The box art makes it look so dry and old-fashioned, but Lancaster’s genius is in stitching in the laws into an otherwise fairly straightforward worker-placement game: put a guy somewhere to get something back. But it’s not just the laws, but the fact that Knights can bump each other out of the best positions, the fact you can’t be sure how many squires someone had and whether it’s worth you risking yours if someone else is going to kick your Knight back home… I really enjoy the tension in that, along with the fact that the game really zips along once you know it – for me Lancaster is a keeper.
Lancaster feels to me like a refinement of many ideas that have gone before. It’s an extremely efficient game experience, in which you’re juggling the need for several currencies or resources, with a comforting medieval theme that fits but doesn’t feel especially immersive.
I’ve only played one three-player game, and it was only in the final round that I began to feel any tension, and see the strategies for placing your knights of different strengths. Do you go in strong with the high numbers to scare off rivals? Or play the low ones, coming back in force with squires to boot when you get bumped? In fact, I was left to my own devices in the end, and that felt a little disappointing – perhaps the gains and losses for attacking others versus meeting your own needs inhibit combative play.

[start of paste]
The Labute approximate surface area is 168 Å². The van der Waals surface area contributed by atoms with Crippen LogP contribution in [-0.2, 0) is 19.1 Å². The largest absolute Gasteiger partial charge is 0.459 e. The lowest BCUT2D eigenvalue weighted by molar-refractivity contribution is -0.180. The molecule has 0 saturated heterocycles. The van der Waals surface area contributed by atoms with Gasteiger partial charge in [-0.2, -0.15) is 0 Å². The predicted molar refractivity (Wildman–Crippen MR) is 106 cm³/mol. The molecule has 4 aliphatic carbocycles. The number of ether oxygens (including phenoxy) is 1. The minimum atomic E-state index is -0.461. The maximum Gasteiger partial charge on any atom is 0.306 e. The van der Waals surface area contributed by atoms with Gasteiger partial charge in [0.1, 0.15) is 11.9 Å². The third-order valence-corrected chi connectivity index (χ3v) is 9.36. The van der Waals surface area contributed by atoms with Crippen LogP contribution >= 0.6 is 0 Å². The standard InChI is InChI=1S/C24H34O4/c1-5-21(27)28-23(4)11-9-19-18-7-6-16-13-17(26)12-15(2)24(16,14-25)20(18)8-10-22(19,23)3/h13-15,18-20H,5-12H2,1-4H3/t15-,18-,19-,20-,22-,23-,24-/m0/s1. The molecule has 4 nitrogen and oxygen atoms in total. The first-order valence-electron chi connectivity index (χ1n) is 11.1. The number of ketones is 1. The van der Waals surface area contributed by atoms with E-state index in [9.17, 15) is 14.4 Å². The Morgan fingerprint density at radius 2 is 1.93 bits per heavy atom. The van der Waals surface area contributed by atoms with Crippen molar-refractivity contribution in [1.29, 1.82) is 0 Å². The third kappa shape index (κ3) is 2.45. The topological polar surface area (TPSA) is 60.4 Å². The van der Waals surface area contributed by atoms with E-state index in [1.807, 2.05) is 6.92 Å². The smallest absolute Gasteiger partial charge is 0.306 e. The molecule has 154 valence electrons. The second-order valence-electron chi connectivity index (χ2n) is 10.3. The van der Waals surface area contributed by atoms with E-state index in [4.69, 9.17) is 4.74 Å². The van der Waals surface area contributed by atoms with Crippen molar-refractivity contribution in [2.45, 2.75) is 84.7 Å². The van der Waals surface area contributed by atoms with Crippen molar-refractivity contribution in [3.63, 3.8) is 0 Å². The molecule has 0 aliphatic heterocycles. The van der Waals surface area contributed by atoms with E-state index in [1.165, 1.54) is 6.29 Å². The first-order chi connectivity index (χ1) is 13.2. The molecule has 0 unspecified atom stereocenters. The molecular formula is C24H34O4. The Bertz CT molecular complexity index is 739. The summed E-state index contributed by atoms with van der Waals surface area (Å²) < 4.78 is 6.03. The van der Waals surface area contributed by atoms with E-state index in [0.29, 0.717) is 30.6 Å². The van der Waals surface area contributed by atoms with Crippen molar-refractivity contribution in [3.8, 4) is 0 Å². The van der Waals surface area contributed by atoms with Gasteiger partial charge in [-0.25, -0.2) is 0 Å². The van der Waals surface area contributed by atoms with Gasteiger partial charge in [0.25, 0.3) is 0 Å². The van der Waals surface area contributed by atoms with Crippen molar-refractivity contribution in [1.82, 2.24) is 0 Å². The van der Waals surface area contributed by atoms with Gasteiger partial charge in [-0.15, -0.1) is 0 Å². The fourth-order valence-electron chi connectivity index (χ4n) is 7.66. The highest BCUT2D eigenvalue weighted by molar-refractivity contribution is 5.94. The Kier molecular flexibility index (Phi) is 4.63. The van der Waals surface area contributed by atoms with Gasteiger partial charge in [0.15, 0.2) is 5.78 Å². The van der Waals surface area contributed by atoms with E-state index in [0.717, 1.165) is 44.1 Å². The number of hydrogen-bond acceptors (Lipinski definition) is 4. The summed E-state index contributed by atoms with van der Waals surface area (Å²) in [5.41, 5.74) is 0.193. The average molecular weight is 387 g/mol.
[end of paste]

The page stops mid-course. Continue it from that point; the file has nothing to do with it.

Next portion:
But I wouldn’t want to judge it on a single play, and perhaps a higher player count would ensure more jostling. I’d like to play again, but so far I’m labelling it “quaffable, but far from transcendent,” to quote Miles Raymond (Paul Giamatti) in Sideways.
Oh, and I did like the voting for laws – in our game that produced some interesting short-term allegiances and fun moments as votes were revealed and swung in unexpected directions. I can see that being even better at a higher player count too.
There's a reasonable amount of Take That, that increases as the game continues and is more prevalent with five players, say, than two or three. Knights can push each other out of castles, swoop in to grab the glory at the tail-end of battles, and - most intriguingly - collaborate to jettison a law that could help someone score a bunch of points.
Once that first play is out of the way, pretty low. Early rounds will zip by, and it's only in rounds 4 and 5 when the board is getting crowded that there may be pauses for thought.
It's not hard on the brain; there's decisions to be made, but many of them are reactive. But the goal of making all the games elements work in tandem for you does demand a wee bit of thought.
Laws and battles come out randomly, apart from that the game's variation comes in the different strategies it offers: concentrate on expanding your knights? Your castle? Focus on the noblemen, which in turn give you greater power in voting in (or out) laws?